Wouldn't a bucket test at least show a plumbing leak? Granted, I haven't done one in the past month... so I should probably start there again at least.

If a leak has happened it's been this past month which aligns with the measurements. The waterbill trending down (though as you suggested water use is so high to easily hide a water leak anyway); was probably in part due to all the rain not requiring filling the pool as much or watering the lawn (besides less sunlight to evaporate the water).
 

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JoyfulNoise

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May 23, 2015
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Leaks are difficult things at best to figure out and they are rarely obvious except in the case of irrigation systems where one usually sees a giant wet spot on the ground or a geyser of water from a cracked feeder line. As an aside, I had a plumbing leak in my main water line that was the result of the previous owners low-balling the plumbing work on a casita that they built on the property. Basically they tapped into the main line from the meter to the house with a Tee but because they came up short the plumber decided to try to yank the main line closer to their plumbing run. This resulted in a crack PVC pipe that they then repaired using an irrigation coupler. Totally the WRONG repair job but it allowed them to cover up their work and it held for a few years so no one was the wiser. Fast-forward a few years to me and no matter what I do there never seems to be a consistent water bill. When it should be low, I get high usage. Then the “leak” would disappear and things would seem normal. On top of that I was trying to tease out regular household usage, pool usage, irrigation usage, etc, and there was just no rhyme or reason to any of it. Finally I call in a leak detection company and the guy uses a helium leak detector to pinpoint the location. He strikes gaseous gold (He gas is expensive) and we mark the leak. 3 weeks later the plumber shows up and this is what we find -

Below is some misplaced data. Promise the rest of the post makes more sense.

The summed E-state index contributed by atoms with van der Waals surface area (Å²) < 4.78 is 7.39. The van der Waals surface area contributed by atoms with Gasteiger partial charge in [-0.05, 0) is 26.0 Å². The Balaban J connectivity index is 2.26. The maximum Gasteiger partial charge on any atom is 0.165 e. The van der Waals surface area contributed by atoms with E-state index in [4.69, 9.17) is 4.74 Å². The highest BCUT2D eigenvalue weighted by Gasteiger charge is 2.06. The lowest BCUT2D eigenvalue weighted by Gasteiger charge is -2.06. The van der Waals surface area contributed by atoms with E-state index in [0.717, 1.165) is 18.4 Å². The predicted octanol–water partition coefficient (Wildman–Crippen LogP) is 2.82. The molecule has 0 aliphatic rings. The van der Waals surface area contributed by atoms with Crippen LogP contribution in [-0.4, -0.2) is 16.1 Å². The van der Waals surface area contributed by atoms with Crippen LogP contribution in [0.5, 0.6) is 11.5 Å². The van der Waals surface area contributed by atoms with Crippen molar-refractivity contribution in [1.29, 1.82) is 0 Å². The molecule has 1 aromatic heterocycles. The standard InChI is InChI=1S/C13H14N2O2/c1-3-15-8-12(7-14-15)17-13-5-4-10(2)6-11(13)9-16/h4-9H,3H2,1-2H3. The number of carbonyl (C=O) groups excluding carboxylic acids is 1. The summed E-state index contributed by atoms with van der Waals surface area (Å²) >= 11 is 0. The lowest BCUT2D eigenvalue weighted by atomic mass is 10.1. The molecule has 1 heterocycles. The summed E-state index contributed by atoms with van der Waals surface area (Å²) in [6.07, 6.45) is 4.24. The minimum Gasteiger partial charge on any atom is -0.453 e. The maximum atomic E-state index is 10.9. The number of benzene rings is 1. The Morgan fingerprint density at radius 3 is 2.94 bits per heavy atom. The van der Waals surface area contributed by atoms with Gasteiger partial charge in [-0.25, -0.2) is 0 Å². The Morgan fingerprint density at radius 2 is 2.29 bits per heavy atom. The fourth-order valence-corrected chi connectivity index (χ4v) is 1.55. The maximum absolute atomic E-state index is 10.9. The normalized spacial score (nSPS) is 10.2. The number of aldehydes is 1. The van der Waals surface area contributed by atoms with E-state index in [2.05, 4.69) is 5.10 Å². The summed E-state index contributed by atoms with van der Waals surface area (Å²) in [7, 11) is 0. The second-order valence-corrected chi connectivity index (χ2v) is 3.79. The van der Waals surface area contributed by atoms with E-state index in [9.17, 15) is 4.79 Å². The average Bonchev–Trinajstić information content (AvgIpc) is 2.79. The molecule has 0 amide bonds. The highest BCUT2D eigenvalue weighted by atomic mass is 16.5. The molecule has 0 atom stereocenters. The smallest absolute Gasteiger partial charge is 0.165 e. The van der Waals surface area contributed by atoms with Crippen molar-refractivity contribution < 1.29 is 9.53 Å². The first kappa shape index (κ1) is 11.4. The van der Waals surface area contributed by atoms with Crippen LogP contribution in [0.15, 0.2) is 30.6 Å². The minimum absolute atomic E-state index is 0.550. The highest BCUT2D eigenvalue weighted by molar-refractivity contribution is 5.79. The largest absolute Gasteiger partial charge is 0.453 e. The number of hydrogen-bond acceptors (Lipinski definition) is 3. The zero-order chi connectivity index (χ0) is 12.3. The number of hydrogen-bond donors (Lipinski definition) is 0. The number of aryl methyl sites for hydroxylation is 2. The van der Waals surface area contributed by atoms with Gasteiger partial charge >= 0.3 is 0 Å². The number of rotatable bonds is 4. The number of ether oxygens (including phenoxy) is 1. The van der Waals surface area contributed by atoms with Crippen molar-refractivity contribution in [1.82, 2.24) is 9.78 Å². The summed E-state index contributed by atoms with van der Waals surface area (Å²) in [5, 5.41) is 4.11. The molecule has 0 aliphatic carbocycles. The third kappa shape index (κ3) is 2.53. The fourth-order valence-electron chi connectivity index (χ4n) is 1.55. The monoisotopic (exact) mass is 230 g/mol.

749EA93A-0A77-4B32-B683-F83F8E2D0968.jpeg

The “hidden” coupler patch job!! Well, when pressurized, it would intermittently drip, not drip, and spray water. And of course, because the ground would be saturated there, roots were all over the pipe.

Long story short - you’ll never know what the problem is until you dig into it. Trying to infer when, where and how much of leak you have from external readings will only get you so far. You’ve proven enough in my mind that you have a leak. Now you need to find it. Maybe it is the tiling again, or a wall return … but you’ve definitely got something leaking.
 

skyeboysteve

Active member
Feb 2, 2015
33
Grand Prairie, Texas